Senate Passes Banking Reform Bill
March 15, 2018
The U.S. Senate passed a bill Wednesday that would ease compliance costs for smaller banks and possibly lead to more lending for residential and commercial property purchases. The Economic Growth, Regulatory Relief, and Consumer Protection Act, S. 2155—which garnered bipartisan support—would lower reporting, disclosure, and other requirements under the Dodd-Frank Wall Street Reform and Consumer Protection Act, enacted in 2010 after the financial crisis. This would free up community banks—often the most important source of loan funds in rural areas—to make a larger variety of home loans than they currently are allowed.
The bill also would require the two largest sources of mortgage financing, Fannie Mae and Freddie Mac, to accept alternative credit scoring standards that use rent and utility payment histories to better measure whether loan applicants can be reliable borrowers.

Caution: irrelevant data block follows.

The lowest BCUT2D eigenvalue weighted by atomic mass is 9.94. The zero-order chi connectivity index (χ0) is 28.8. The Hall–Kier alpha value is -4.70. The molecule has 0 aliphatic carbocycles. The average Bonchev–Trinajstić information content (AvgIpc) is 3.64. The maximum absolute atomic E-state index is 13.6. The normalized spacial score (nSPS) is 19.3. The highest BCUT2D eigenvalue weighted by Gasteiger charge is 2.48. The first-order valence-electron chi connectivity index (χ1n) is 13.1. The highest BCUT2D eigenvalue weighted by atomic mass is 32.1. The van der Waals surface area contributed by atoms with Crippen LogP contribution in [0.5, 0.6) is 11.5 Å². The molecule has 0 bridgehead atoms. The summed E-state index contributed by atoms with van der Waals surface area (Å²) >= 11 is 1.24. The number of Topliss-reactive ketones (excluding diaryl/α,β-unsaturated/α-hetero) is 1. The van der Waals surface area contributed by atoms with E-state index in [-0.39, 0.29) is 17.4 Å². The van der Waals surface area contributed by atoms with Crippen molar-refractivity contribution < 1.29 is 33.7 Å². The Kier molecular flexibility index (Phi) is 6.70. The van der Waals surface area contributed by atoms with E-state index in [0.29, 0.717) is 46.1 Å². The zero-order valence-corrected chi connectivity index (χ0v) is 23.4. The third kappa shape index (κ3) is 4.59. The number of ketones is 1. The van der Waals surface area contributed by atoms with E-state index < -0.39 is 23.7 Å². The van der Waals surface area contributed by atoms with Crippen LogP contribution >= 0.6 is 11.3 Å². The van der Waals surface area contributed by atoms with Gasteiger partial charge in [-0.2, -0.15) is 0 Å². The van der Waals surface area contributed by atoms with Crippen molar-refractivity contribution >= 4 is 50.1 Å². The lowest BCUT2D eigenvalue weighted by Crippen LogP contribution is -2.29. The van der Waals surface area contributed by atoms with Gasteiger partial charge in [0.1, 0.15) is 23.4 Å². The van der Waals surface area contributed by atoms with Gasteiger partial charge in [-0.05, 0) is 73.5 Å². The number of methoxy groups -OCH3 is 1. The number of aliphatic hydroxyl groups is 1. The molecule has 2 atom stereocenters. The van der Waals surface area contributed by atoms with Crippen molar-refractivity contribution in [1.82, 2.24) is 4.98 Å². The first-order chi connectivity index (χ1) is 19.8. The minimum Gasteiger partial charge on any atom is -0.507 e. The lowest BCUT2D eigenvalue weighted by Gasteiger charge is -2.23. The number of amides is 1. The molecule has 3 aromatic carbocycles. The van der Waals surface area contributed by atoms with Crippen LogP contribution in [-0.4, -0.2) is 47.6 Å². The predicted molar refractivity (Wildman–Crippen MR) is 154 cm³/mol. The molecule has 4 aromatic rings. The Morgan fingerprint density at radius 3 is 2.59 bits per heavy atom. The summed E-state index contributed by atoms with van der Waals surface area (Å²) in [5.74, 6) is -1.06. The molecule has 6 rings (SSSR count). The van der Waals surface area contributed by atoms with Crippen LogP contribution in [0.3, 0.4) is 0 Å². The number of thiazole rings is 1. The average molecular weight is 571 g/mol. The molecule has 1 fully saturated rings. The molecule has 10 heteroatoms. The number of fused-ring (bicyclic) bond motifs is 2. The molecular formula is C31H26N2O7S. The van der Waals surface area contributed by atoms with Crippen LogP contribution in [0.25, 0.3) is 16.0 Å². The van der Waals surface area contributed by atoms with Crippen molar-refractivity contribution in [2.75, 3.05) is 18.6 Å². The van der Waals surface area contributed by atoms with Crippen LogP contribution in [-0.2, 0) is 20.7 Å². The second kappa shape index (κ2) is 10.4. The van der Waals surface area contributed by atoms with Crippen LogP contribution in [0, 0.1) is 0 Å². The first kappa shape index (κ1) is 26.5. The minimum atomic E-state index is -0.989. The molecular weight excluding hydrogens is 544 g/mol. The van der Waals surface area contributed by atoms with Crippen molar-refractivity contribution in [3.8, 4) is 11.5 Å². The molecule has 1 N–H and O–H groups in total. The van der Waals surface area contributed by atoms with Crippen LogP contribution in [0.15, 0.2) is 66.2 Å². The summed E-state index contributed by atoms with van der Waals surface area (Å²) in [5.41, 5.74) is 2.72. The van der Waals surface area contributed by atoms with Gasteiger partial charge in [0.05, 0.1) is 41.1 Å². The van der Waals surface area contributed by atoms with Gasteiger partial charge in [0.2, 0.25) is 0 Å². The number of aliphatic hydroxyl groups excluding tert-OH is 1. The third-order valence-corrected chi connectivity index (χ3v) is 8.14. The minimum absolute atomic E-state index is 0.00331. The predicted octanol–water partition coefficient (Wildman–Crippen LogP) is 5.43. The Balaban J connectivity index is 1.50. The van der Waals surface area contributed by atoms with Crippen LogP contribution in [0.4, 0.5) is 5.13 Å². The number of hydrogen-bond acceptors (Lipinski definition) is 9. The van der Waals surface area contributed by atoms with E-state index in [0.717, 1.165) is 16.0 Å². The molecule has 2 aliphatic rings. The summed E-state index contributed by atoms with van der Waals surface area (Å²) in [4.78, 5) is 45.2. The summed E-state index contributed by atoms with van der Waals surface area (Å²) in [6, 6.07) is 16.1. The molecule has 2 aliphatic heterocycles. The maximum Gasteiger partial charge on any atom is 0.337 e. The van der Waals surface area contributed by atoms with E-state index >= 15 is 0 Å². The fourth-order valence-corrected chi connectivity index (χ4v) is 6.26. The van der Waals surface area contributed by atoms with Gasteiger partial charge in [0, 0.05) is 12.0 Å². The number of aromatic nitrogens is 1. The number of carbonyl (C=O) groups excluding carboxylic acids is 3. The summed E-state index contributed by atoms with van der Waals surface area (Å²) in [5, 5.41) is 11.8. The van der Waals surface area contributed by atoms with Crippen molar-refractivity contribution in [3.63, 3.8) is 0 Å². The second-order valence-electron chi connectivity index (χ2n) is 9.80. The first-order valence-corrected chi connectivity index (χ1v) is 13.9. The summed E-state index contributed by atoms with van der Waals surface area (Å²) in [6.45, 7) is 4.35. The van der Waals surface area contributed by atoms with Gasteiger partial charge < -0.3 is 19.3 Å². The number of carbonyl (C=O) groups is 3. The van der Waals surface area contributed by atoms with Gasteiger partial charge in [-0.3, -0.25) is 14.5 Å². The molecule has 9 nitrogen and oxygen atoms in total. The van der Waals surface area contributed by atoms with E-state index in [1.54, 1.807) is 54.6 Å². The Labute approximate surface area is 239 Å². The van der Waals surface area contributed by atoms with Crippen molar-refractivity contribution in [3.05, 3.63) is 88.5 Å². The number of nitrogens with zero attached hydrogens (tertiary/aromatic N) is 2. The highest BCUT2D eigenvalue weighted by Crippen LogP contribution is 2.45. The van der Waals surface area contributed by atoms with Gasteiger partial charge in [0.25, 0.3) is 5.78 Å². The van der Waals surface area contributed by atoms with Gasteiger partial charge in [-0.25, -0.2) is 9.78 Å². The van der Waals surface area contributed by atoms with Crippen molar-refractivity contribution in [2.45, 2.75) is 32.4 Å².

NAR President Elizabeth Mendenhall said in a statement that the bill does a good job balancing reform with continued protections against the kind of lending excesses that characterized the financial crisis a decade ago. “REALTORS® believe that financial regulations need to be balanced with appropriate consumer protections, and we believe this bill achieves that goal.”
The House passed financial regulatory reform last year, although it varies considerably from the Senate bill. The two approaches can either be reconciled by both chambers, or the House can pass S. 2155 before regulatory reform can be signed into law by the president.
—Robert Freedman, REALTOR® Magazine
Updated: April 07, 2020